“I’m in my early 50s, and I’m afraid that the next time I want to change jobs, people will see me as irrelevant. I’ve seen it happen to plenty of others. How do I stay fresh and convince people that I still have a lot to contribute.”
This is a quote from a CEO of a major telecommunications firm. It’s not a quote from me.
The CEO is right. Research shows that leaders who think and act from the same assumptions and behaviors that they’ve used for years are prone to stagnate, underperform, or derail. As David Peterson, director of executive coaching and leadership at Google puts it, “Staying within your comfort zone is a good way to prepare for today, but it’s a terrible way to prepare for tomorrow.” To sustain relevance, you must develop learning agility.
What is Learning Agility?
Learning agility is the capacity for rapid, continuous learning from experience. Agile learners are good at making connections across experiences, and they’re able to let go of perspectives or approaches that are no longer useful — in other words, they can unlearn things when novel solutions are required. People with this mindset tend to be oriented toward learning goals and open to new experiences. They experiment, seek feedback, and reflect systematically.
A desire to develop by acquiring new skills and mastering new situations is a fundamental element of learning agility. Agile learners value and derive satisfaction from the process of learning itself, which boosts their motivation as well as their capacity to learn from challenging developmental experiences.
As a result, they don’t get defensive and they’re willing to take risks, such as making a mistake or appearing non-expert in public. The CEO in the opening paragraph epitomizes non-defensiveness. Unfortunately, many leaders miss out on key learning opportunities because they avoid questioning themselves or intentionally moving outside of their comfort zone.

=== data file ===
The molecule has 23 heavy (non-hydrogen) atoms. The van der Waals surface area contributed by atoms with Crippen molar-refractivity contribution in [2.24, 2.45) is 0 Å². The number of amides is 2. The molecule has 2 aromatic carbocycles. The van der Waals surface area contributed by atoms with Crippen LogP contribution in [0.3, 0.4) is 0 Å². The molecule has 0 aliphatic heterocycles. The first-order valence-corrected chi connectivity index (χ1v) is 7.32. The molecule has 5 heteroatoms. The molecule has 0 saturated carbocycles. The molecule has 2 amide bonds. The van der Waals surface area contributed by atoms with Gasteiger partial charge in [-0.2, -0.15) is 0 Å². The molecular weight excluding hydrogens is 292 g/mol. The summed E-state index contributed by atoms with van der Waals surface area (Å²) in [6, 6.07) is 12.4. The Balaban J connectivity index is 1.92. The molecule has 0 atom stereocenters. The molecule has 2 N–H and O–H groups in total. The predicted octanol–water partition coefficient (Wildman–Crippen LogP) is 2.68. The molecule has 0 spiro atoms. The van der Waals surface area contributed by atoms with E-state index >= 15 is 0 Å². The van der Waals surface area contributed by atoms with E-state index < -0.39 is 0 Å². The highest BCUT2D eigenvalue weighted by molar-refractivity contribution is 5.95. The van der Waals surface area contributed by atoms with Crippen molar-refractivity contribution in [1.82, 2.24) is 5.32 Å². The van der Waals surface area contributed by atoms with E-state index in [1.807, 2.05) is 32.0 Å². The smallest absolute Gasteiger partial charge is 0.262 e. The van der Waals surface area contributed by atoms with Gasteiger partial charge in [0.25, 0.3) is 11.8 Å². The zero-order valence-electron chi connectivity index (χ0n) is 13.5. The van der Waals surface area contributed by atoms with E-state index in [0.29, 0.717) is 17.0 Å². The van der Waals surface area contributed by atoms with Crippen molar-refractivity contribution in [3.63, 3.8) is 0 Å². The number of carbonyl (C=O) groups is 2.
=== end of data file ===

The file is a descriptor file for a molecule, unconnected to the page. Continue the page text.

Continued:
Learning agility also involves being open to new experiences, people, and information.
How Do You Develop Learning Agility?
1. ASK FOR FEEDBACK
Think of one or more people who interacted with you or observed your performance on a given task. Tell them you’d value their perspective on how you did, and ask what you could do differently the next time. To maximize learning from their feedback — and this is vital — restrain any urge to defend yourself. Thank them for their input, and then ask yourself what you can learn.
To reduce your defensiveness and develop a learning mindset, consider adopting a motto like Peterson’s:
“There has to be a better way, and I don’t know it yet.”
The power of the motto lies in the word “yet.” As research on growth mindset by psychologist Carol Dweck has found, if you hold the view that there is always more to learn and embrace the process of wading into unfamiliar waters, you can free your thinking, dissolve your fear of failure, and power your success.
2. EXPERIMENT WITH NEW BEHAVIOURS
To identify new behaviors for testing, Peterson recommends reflecting on a challenge you’re facing and asking yourself questions such as “What’s one thing I could do to change the outcome of the situation?” and “What will I do differently in the future?” Don’t just listen to what people do differently in respect of their leadership or read about recommendations for how to do something, experiment. Find an environment that is safe and experiment.
3. LOOK FOR CONNECTIONS THAT MAY NOT CURRENTLY EXIST
Growth almost always comes through the connectivity we have with people. Someone has done what you need to do, connect. Someone is one step ahead and you need the one-step knowledge, connect. I have found that leaders are more than willing to help other leaders, people are more than willing to help.
4. MAKE TIME FOR REFLECTION
A growing body of research shows that systematically reflecting on work experiences boosts learning significantly. To ensure continuous progress, get into the habit of asking yourself questions like “What have I learned from this experience?” and “What turned out differently than I expected?” Leaders who demonstrate and encourage reflection not only learn more themselves, they also spur increased contextual awareness and reflective practice in others, thereby laying a foundation for higher levels of learning agility in their teams and organizations.
Practicing these strategies will help you extract the maximum learning from experience.